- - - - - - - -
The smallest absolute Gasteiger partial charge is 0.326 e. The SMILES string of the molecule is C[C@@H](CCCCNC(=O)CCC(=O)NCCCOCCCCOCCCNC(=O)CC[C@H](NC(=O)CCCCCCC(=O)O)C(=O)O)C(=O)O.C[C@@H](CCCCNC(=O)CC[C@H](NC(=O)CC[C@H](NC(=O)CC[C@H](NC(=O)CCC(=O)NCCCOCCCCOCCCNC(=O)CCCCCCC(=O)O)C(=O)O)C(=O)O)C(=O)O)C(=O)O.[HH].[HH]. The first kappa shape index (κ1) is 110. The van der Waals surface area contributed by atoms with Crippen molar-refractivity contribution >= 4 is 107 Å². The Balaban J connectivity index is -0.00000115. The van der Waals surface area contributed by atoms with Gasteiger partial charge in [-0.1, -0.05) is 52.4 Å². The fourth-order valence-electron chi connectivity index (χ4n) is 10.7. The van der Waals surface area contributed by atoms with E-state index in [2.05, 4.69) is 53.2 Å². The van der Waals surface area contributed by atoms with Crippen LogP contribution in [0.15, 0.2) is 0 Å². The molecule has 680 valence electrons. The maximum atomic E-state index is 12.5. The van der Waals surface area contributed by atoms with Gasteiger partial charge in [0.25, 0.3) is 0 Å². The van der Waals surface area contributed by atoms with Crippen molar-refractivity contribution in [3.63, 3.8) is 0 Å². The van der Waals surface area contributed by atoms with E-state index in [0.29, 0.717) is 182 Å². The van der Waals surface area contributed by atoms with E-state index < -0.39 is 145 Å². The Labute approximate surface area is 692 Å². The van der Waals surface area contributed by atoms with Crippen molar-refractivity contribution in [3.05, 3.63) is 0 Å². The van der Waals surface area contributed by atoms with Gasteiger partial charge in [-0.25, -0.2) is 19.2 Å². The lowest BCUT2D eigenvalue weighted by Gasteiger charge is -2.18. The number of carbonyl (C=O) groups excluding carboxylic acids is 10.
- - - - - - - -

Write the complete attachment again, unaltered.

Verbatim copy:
The smallest absolute Gasteiger partial charge is 0.326 e. The SMILES string of the molecule is C[C@@H](CCCCNC(=O)CCC(=O)NCCCOCCCCOCCCNC(=O)CC[C@H](NC(=O)CCCCCCC(=O)O)C(=O)O)C(=O)O.C[C@@H](CCCCNC(=O)CC[C@H](NC(=O)CC[C@H](NC(=O)CC[C@H](NC(=O)CCC(=O)NCCCOCCCCOCCCNC(=O)CCCCCCC(=O)O)C(=O)O)C(=O)O)C(=O)O)C(=O)O.[HH].[HH]. The first kappa shape index (κ1) is 110. The van der Waals surface area contributed by atoms with Crippen molar-refractivity contribution >= 4 is 107 Å². The Balaban J connectivity index is -0.00000115. The van der Waals surface area contributed by atoms with Gasteiger partial charge in [-0.1, -0.05) is 52.4 Å². The fourth-order valence-electron chi connectivity index (χ4n) is 10.7. The van der Waals surface area contributed by atoms with E-state index in [2.05, 4.69) is 53.2 Å². The van der Waals surface area contributed by atoms with Crippen LogP contribution in [0.15, 0.2) is 0 Å². The molecule has 680 valence electrons. The maximum atomic E-state index is 12.5. The van der Waals surface area contributed by atoms with Gasteiger partial charge in [0.25, 0.3) is 0 Å². The van der Waals surface area contributed by atoms with Crippen molar-refractivity contribution in [3.63, 3.8) is 0 Å². The van der Waals surface area contributed by atoms with E-state index in [0.29, 0.717) is 182 Å². The van der Waals surface area contributed by atoms with E-state index < -0.39 is 145 Å². The Labute approximate surface area is 692 Å². The van der Waals surface area contributed by atoms with Crippen molar-refractivity contribution in [3.05, 3.63) is 0 Å². The van der Waals surface area contributed by atoms with Gasteiger partial charge in [-0.25, -0.2) is 19.2 Å². The lowest BCUT2D eigenvalue weighted by Gasteiger charge is -2.18. The number of carbonyl (C=O) groups excluding carboxylic acids is 10.